Operators step up snacks to meet demand
With anytime, anywhere eating the style of the day, snacking has moved beyond a between-meal activity. Instead, it’s sometimes the meal. According to Technomic’s 2018 Snacking Occasion Consumer Tend Report, 39% of all consumers and 57% of consumers ages 18 to 34 say their definition of snacks has changed over the past two years. It now includes a wider variety of foods and beverages. What’s more, snacking has evolved into a 24/7 demand in many operations, especially those geared to millennials and college students.
Operators are taking advantage of this shift, investing more R&D in developing snacks, expanding and upgrading the snack selection, getting creative about packaging and boosting marketing efforts at retail locations. In fact, snacking has overtaken lunch and dinner as the leading meal solution visit at retailers, notes Technomic’s Retailer Meal Solutions Consumer Trend Report.
Photo courtesy of Compass USA
Raising the snack bar
Tracy Cancro, who oversees 2,000 retail outlets at colleges, business and industry settings and other locations for the Eurest division of Compass USA, is elevating the snack program to meet the demands of all-day eaters. Her food choices fall into three buckets: snacks that fuel, snack and beverage combos such as kombucha and hummus, and snacks to grab-and-go at lunch or dinner to eat later. The biggest seller is housemade chips tweaked to local tastes, such as Cajun or regional barbecue, Cancro says.
“Merchandising is a big part of selling snacks,” she says, so Cancro encourages managers to create a marketplace feel and position snacks strategically. Attention-catching displays near the entrance, registers and other “interruption points” may hold infused waters, homemade cookies, energy bars and other impulse buys. Seasonal snacks, grouped on tables, also build traffic. In the fall, for example, Cancro works with the Eurest culinary team to develop housemade pumpkin treats, while berry smoothies tie in with summer.
Photo courtesy of Pixabay
Packing in health
Healthier snacks are also in demand, says Cancro, and Technomic research confirms this trend. Overall, 34% of consumers say they are snacking on healthier foods more often compared to 2016, and 25% plan to snack more healthfully in the next 12 months. Health attributes with the greatest appeal include “high in protein” and “energizing.”
Compass recently launched a line of protein kits and snack boxes for foodservice customers to sell in their coffee bars, markets and other retail locations. A box holding a mini bagel, hard-cooked egg and apple slices meets the growing demand for all-day breakfast, for example, while a chicken pita with veggies is packed with protein. The grab-and-go snacks are marketed under the new Jack & Olive brand and sell for $5 to $7.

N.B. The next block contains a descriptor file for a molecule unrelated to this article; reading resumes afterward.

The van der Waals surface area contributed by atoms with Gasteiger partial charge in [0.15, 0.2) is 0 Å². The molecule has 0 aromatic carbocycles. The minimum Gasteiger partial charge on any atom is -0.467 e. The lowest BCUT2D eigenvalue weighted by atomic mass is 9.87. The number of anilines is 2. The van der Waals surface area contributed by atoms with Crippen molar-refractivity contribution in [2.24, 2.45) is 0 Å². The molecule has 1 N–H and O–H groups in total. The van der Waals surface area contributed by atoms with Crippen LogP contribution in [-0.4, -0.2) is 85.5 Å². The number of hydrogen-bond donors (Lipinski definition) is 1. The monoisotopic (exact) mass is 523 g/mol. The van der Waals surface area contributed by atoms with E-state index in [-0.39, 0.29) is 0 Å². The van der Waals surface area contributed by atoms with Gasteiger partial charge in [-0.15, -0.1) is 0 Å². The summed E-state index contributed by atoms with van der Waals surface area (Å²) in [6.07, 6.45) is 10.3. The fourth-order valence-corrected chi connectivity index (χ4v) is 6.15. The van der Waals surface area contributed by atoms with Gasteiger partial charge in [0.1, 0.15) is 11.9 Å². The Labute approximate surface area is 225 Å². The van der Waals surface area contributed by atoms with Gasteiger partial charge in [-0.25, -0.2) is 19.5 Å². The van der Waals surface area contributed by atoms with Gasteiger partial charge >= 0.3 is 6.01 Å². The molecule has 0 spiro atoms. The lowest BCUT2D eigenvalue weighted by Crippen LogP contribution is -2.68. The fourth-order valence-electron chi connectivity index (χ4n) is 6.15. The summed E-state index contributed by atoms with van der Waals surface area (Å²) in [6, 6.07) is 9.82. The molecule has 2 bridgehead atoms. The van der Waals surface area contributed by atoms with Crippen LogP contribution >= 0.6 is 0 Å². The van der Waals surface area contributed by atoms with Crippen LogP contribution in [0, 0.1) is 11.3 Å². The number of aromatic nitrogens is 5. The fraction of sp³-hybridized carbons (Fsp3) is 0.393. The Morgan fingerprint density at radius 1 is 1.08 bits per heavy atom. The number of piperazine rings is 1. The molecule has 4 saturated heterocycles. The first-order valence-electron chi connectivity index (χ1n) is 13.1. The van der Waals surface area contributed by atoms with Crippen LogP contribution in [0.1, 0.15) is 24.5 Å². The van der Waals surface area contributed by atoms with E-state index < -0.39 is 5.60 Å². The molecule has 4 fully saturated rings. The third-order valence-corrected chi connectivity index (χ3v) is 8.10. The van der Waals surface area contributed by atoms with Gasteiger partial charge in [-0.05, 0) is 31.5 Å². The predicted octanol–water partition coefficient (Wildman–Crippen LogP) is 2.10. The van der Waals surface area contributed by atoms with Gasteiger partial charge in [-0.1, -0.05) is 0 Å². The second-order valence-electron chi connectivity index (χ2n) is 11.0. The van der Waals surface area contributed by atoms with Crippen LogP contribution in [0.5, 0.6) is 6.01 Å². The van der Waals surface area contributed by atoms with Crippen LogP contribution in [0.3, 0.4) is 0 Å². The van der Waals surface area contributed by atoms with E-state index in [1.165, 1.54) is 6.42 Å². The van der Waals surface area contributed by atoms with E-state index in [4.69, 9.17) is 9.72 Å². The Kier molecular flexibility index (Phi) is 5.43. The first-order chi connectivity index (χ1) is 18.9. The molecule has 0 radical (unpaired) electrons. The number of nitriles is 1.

“With the market trend toward grazing, we wanted to leverage snacking opportunities in off-peak times,” says Julie Sajda, senior VP of strategic development for Compass’ Envision Group. “We’ve already seen a lift in sales.” The products are going to all noncommercial channels, including B&I, colleges and universities, and hospitals, she adds.
Photo courtesy of Compass USA
Pizza is a staple on the menu at Methodist Hospital in Minneapolis, and while a slice or two can serve as a hearty snack, Monica Wilm, director of nutrition and food services, was looking for something smaller and more innovative to fuel the growing snack program. It also made sense to cross-utilize the frozen pizza dough already in-house. To brainstorm ideas, the hospital partnered with chefs Michael Gunn and Todd Erickson during a recent Schwan’s Chef Collective Hospital Kitchen Collaborative.
“We came up with the idea for pinwheels using the preproofed pizza dough,” Gunn says. The dough is defrosted, rolled into a circle and sprinkled with ham and Gruyere cheese, then sliced and baked. The snack can be served any time of day, hot or at room temperature, has great visual appeal and can use odds and ends of ham and cheese to reduce waste, Gunn says. The team also created a sweet version that can be filled with cinnamon sugar, Nutella or jam.
The savory pinwheels are slated for the hospital’s grab-and-go section, an upgrade considering it’s currently filled with packaged snacks.
Photo courtesy of Schwan's Chef Collective